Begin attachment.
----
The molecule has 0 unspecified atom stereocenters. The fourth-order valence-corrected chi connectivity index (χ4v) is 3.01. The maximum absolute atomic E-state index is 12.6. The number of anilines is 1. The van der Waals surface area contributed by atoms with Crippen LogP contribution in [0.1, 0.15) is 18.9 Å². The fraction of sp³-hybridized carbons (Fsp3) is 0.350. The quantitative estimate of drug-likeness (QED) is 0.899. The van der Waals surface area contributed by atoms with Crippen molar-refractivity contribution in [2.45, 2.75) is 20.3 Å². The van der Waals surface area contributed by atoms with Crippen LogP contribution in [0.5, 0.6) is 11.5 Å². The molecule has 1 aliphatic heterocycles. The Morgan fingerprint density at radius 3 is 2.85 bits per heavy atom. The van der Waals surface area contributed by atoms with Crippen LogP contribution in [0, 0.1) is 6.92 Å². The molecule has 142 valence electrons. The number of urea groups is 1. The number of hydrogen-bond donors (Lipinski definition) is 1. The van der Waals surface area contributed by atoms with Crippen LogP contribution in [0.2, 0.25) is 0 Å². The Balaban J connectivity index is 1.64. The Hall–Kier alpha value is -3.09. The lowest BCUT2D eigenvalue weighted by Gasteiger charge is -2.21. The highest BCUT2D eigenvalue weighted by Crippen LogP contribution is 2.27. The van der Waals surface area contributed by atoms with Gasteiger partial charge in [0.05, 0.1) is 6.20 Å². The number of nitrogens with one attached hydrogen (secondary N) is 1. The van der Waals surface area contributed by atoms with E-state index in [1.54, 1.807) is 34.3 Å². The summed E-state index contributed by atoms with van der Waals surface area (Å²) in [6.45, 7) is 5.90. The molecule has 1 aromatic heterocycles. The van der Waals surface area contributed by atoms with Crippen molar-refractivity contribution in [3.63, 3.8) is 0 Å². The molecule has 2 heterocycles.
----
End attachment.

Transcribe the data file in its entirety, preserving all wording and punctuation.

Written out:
The molecule has 0 unspecified atom stereocenters. The fourth-order valence-corrected chi connectivity index (χ4v) is 3.01. The maximum absolute atomic E-state index is 12.6. The number of anilines is 1. The van der Waals surface area contributed by atoms with Crippen LogP contribution in [0.1, 0.15) is 18.9 Å². The fraction of sp³-hybridized carbons (Fsp3) is 0.350. The quantitative estimate of drug-likeness (QED) is 0.899. The van der Waals surface area contributed by atoms with Crippen molar-refractivity contribution in [2.45, 2.75) is 20.3 Å². The van der Waals surface area contributed by atoms with Crippen LogP contribution in [0.5, 0.6) is 11.5 Å². The molecule has 1 aliphatic heterocycles. The Morgan fingerprint density at radius 3 is 2.85 bits per heavy atom. The van der Waals surface area contributed by atoms with Crippen LogP contribution in [0, 0.1) is 6.92 Å². The molecule has 142 valence electrons. The number of urea groups is 1. The number of hydrogen-bond donors (Lipinski definition) is 1. The van der Waals surface area contributed by atoms with Crippen LogP contribution in [0.2, 0.25) is 0 Å². The Balaban J connectivity index is 1.64. The Hall–Kier alpha value is -3.09. The lowest BCUT2D eigenvalue weighted by Gasteiger charge is -2.21. The highest BCUT2D eigenvalue weighted by Crippen LogP contribution is 2.27. The van der Waals surface area contributed by atoms with Gasteiger partial charge in [0.05, 0.1) is 6.20 Å². The number of nitrogens with one attached hydrogen (secondary N) is 1. The van der Waals surface area contributed by atoms with E-state index in [1.54, 1.807) is 34.3 Å². The summed E-state index contributed by atoms with van der Waals surface area (Å²) in [6.45, 7) is 5.90. The molecule has 1 aromatic heterocycles. The van der Waals surface area contributed by atoms with Crippen molar-refractivity contribution in [3.63, 3.8) is 0 Å². The molecule has 2 heterocycles.